Course: CS 243: Advanced Computer Networks
Course Level: Graduate
Course Description: “This is a graduate-level course on computer networks. It provides a comprehensive overview on advanced topics in network protocols and networked systems. The course will cover both classic papers on computer networks and recent research results. It will examine a wide range of topics including routing, congestion control, network architectures, network management, datacenter networks, software-defined networking, and programmable networks, with an emphasis on core networking concepts and principles and their usage in practice."
Course instructor: Minlan Yu
Module Topic: Tracking Censorship at the (Potential) Cost of Privacy
Module Author: Cat Wade
Semesters Taught: Fall 2019-2020
This module opens up with a discussion of the concept of censorship: what forms it can take, whether it ever violates any rights, and whether it can ever be justified (see annotation 2). We then turn to the concept of privacy, especially informational privacy. The idea of a ‘right to privacy’ is introduced and the students are asked to consider the ways in which the ‘Encore’ program discussed in the technical paper might pose a threat to this right (see annotation 3). With the primary ethical concepts in place, we then turn to the second assigned reading, the ‘Menlo Report,’ which suggests the following four principles for guiding ethical practice with respect to research on and with technology users: respect for persons, beneficence, justice, respect for law and public interest (see annotation 4). Building on the previous discussions we then consider the following: given that protecting against unjustified censorship and protecting the privacy of individuals are important ethical aims pertinent to CS research, how are these ethical aims protected by some or all of the principles advocated for in the Menlo Report. Moreover, are they adequately captured by the four principles or do they need amending/augmenting (see annotation 5)? This discussion takes up a significant chunk of the class as it is the point at which both assigned readings are put into conversation with each other. Following this more general discussion the Embedded EthiCS TA then asks students to think more specifically about how two of the Menlo Report’s principles might bear on Encore. First, the principle of beneficence is considered by asking students to identify the putative risks and benefits of Encore and, then, whether the authors of the technical paper have done enough to identify all the possible risks (see annotation 6). Second, the principle of respect for persons, and especially how it relates to informed consent, is considered. Encore operates unbeknownst to potential users and therefore fails to acquire their informed consent. The defense given by the authors is critiqued and the students are asked to consider whether a more persuasive defense could be given. The module ends by recapping some of the critical questions and considerations raised by both the technical paper and the philosophical paper. Students are encouraged to revisit these questions and considerations as they continue their CS research career (see annotation 7).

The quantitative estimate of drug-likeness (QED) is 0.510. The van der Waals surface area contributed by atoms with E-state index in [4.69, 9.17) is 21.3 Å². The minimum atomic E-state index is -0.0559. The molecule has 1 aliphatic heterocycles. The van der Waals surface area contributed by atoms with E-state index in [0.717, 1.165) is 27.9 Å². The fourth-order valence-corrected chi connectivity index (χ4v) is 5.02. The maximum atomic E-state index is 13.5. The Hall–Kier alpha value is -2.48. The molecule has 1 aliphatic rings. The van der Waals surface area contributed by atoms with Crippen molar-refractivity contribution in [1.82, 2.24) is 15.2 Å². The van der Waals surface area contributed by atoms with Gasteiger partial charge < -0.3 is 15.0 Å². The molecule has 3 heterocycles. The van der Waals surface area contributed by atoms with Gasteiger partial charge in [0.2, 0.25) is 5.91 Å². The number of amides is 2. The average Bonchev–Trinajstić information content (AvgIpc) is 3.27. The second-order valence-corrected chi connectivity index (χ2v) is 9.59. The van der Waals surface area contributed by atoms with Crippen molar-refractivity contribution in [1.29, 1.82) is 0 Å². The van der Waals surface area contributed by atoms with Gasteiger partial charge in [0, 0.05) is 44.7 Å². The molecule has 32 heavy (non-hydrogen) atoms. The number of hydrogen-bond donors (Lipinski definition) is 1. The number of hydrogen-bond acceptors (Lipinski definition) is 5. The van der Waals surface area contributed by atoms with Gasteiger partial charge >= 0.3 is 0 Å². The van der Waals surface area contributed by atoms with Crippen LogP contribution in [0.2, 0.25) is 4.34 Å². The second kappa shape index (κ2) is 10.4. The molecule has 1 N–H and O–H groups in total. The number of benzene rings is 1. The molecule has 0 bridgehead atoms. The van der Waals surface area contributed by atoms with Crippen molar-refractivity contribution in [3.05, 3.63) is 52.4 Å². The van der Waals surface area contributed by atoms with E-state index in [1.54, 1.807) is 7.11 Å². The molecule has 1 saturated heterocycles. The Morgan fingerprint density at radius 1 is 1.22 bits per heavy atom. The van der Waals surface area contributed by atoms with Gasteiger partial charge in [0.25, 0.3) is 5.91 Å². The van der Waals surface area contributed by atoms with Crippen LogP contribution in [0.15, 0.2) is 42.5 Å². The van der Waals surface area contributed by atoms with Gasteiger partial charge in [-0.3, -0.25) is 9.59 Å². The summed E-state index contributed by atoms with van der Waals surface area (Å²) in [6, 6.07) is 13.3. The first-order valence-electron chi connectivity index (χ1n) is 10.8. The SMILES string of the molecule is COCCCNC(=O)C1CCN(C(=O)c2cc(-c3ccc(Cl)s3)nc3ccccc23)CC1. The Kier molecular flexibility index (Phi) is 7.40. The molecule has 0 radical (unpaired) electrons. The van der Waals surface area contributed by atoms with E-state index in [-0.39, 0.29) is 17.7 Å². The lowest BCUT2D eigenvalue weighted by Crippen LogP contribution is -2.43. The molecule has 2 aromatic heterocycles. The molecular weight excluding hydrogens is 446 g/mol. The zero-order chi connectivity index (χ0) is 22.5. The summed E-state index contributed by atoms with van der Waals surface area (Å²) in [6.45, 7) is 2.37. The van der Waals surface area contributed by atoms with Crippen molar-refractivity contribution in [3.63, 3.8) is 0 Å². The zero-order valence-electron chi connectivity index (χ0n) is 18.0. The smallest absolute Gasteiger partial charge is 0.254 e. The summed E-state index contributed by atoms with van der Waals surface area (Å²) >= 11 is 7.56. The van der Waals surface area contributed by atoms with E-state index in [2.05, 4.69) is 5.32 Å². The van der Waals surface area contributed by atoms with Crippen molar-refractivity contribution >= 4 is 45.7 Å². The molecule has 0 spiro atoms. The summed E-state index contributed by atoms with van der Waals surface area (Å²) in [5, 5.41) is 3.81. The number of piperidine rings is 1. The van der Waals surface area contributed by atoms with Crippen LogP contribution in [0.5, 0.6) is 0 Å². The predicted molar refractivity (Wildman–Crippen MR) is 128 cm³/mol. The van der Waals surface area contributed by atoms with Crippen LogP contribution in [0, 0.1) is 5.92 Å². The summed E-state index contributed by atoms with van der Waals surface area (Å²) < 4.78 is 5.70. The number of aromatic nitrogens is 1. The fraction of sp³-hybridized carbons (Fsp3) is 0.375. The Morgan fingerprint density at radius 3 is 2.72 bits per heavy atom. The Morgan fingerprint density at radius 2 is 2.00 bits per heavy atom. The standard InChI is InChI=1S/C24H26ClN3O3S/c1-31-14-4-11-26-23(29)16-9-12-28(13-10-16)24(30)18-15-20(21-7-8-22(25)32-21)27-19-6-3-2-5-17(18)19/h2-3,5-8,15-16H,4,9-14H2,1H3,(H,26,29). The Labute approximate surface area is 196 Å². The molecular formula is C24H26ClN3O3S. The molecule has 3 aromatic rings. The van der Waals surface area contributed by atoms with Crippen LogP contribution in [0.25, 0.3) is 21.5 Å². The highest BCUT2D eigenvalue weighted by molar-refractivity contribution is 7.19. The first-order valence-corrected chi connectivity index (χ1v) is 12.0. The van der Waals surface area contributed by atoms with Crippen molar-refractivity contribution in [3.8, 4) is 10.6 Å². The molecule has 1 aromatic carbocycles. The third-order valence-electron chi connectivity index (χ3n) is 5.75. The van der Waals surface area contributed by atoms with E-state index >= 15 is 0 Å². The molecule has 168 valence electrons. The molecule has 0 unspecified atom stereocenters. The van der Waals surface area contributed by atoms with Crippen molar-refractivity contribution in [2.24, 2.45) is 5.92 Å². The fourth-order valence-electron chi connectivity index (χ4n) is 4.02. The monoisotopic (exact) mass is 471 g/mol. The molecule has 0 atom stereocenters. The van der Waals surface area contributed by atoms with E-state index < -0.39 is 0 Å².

Connection to Course Material: The technical paper assigned was directly connected to the course material in that it detailed an advanced exploitation of the way websites are networked with each other (i.e., cross-origin requests).
Key Philosophical Questions:
Key Philosophical Concepts:
Dittrich, D., & Kenneally, E. (2012). The Menlo Report: Ethical principles guiding information and communication technology research. US Department of Homeland Security.
Burnett, S., & Feamster, N. (August, 2015). “Encore: Lightweight measurement of web censorship with cross-origin requests.” In Proceedings of the 2015 ACM conference on special interest group on data communication. pp. 653-667.